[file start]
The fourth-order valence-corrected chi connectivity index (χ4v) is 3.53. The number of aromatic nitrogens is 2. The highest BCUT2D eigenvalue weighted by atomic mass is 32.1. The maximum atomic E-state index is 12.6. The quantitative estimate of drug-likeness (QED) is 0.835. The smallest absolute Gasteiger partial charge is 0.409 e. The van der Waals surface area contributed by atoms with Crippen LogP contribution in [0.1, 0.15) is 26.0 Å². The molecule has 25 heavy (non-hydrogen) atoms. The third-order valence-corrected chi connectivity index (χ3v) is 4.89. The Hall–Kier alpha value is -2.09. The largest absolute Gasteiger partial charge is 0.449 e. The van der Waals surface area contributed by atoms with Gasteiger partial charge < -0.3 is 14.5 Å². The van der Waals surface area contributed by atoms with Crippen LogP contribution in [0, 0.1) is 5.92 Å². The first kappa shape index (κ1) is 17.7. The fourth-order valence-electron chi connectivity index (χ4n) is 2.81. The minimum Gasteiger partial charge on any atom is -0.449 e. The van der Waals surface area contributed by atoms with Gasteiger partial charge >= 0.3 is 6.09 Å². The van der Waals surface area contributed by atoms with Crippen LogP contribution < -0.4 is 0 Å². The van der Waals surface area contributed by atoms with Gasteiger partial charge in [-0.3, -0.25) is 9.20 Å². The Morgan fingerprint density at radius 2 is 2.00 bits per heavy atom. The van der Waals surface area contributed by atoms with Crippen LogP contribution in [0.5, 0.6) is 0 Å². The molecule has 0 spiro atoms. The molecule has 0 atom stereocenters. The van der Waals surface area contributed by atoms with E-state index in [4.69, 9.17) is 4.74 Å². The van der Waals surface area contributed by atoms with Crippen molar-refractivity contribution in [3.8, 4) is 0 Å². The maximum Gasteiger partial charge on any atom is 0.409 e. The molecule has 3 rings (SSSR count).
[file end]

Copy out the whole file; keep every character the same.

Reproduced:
The fourth-order valence-corrected chi connectivity index (χ4v) is 3.53. The number of aromatic nitrogens is 2. The highest BCUT2D eigenvalue weighted by atomic mass is 32.1. The maximum atomic E-state index is 12.6. The quantitative estimate of drug-likeness (QED) is 0.835. The smallest absolute Gasteiger partial charge is 0.409 e. The van der Waals surface area contributed by atoms with Crippen LogP contribution in [0.1, 0.15) is 26.0 Å². The molecule has 25 heavy (non-hydrogen) atoms. The third-order valence-corrected chi connectivity index (χ3v) is 4.89. The Hall–Kier alpha value is -2.09. The largest absolute Gasteiger partial charge is 0.449 e. The van der Waals surface area contributed by atoms with Gasteiger partial charge < -0.3 is 14.5 Å². The van der Waals surface area contributed by atoms with Crippen LogP contribution in [0, 0.1) is 5.92 Å². The first kappa shape index (κ1) is 17.7. The fourth-order valence-electron chi connectivity index (χ4n) is 2.81. The minimum Gasteiger partial charge on any atom is -0.449 e. The van der Waals surface area contributed by atoms with Gasteiger partial charge >= 0.3 is 6.09 Å². The van der Waals surface area contributed by atoms with Crippen LogP contribution < -0.4 is 0 Å². The van der Waals surface area contributed by atoms with Gasteiger partial charge in [-0.3, -0.25) is 9.20 Å². The Morgan fingerprint density at radius 2 is 2.00 bits per heavy atom. The van der Waals surface area contributed by atoms with Crippen LogP contribution in [0.5, 0.6) is 0 Å². The molecule has 0 spiro atoms. The molecule has 0 atom stereocenters. The van der Waals surface area contributed by atoms with E-state index in [4.69, 9.17) is 4.74 Å². The van der Waals surface area contributed by atoms with Crippen molar-refractivity contribution in [3.8, 4) is 0 Å². The maximum Gasteiger partial charge on any atom is 0.409 e. The molecule has 3 rings (SSSR count).